Sometimes, Do Judge A Book By Its Cover! Books Editor Orna Mulcahy chooses some of the best – and most beautiful – books to give this Christmas …
We’ve all made that dash to a bookshop on Christmas Eve, hoping to finish out the gift list but … so many books, so little time and will your giftee already have the latest Aisling book, the Colm Tóbín, the Fintan O’Toole? Chances are the answer is yes. But they might not have these beauties which you’ll find tucked away further back on the shelves, or just a few clicks away online.
Never has a hare sat so elegantly as on the crimson and gold cloth cover of Winter Papers 7, the latest of an annual anthology of Irish writing and arts edited by writer Kevin Barry and Olivia Smith. By far the most handsome in the series to date, the cloth-bound A4 sized book costs a hefty-ish €40 and won’t fit into your average stocking but it will look beautiful sitting around for the season. Inside, there are stories, essays, photo essays interviews and reportage, with many of the pages laid out in challenging full-page blocks of type. Expect some stunning writing – a great interview with photographer Deirdre O’Callaghan, Niamh Callaghan’s Notes on Ireland’s Generation X and, in particular, Colm O’Shea’s story “We Will Sin Together” – as well as some fairly baffling prose. (Curlew Editions)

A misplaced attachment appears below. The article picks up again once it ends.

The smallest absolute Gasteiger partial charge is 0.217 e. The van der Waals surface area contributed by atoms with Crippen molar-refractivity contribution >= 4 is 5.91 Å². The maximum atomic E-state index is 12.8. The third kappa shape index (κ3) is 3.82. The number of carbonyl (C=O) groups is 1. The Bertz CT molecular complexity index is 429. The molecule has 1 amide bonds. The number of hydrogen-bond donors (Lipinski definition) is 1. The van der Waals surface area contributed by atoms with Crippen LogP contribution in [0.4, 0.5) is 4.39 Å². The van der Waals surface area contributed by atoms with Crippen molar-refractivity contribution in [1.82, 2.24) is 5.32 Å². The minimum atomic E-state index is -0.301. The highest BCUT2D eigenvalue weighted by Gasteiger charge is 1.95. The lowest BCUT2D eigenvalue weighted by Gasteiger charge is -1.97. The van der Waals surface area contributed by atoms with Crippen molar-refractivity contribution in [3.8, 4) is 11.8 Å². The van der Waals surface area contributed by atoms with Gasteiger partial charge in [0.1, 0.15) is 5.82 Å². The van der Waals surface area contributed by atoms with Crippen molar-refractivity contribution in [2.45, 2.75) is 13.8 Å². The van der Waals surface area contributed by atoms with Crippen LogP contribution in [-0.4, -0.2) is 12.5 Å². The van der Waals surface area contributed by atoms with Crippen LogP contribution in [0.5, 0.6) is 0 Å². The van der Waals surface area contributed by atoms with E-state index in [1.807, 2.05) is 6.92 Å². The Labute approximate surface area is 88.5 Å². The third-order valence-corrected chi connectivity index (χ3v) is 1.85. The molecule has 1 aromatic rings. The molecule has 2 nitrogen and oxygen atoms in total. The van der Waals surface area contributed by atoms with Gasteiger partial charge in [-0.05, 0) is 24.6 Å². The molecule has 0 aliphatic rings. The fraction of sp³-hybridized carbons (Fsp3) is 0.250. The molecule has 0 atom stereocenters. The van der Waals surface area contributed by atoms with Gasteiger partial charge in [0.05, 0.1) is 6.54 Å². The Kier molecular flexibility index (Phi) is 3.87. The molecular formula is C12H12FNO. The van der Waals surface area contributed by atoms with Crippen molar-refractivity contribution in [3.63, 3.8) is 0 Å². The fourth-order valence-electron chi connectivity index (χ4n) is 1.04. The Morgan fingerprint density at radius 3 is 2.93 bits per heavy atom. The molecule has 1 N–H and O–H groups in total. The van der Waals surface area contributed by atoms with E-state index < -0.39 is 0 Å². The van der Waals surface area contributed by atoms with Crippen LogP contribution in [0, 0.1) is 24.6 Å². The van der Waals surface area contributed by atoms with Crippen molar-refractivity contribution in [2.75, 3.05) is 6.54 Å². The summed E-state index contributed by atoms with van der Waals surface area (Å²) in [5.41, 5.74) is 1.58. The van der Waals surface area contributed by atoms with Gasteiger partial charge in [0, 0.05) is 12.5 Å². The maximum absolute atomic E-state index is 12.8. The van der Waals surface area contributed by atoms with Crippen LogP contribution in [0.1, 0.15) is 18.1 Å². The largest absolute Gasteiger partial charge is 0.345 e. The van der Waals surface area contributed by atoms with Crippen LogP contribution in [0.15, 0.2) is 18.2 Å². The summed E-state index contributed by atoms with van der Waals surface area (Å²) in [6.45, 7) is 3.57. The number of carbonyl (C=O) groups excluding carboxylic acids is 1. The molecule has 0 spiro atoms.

Almost as sumptuous is Imelda May’s first poetry collection, A Lick and a Promise, Faber Music, €19.99, which has 100 of the singer-songwriter’s poems along with her sketches and doodles, mostly of the female form. All human life is in these pages: anger, sex, blood, tears, lust, feminism, love, heartbreak, birth, death, masturbation, romance according to The Irish Times in an interview where May explained that she wanted the book to look beautiful so it would have a chance to be displayed around the house, and not hidden away on a shelf. “I want (people) to open it and think, Oh, I will just read one more.”
History students, senior citizens or just about anyone will enjoy a read through The Colour of Ireland: County by County 1860-1960, Black and White Publishing €23.80, by Rob Cross. Ireland of old is brought to life in almost 200 colourised images set against their black and white originals. From sunbathers in Dun Laoghaire to traders in rural marts, weavers in the west of Ireland and fighters in the War of Independence, Cross’s careful colouring makes the characters real and relatable.
Two hundred years on, Mansfield Park by Jane Austen is still considered controversial with critics divided as to whether it is a profound and pioneering novel or Austen’s silliest, with its weak-willed characters and lacklustre heroine, Fanny Price. Here, it’s one of a beautiful pile of novels by Chiltern Classics (€25). A handful could make the beginning of a library for a child or just someone you know who likes a bit of opulence by way of embossed covers, gilded edges and heavy cream pages. Books to display outwards, rather than slipped in alongside the rest.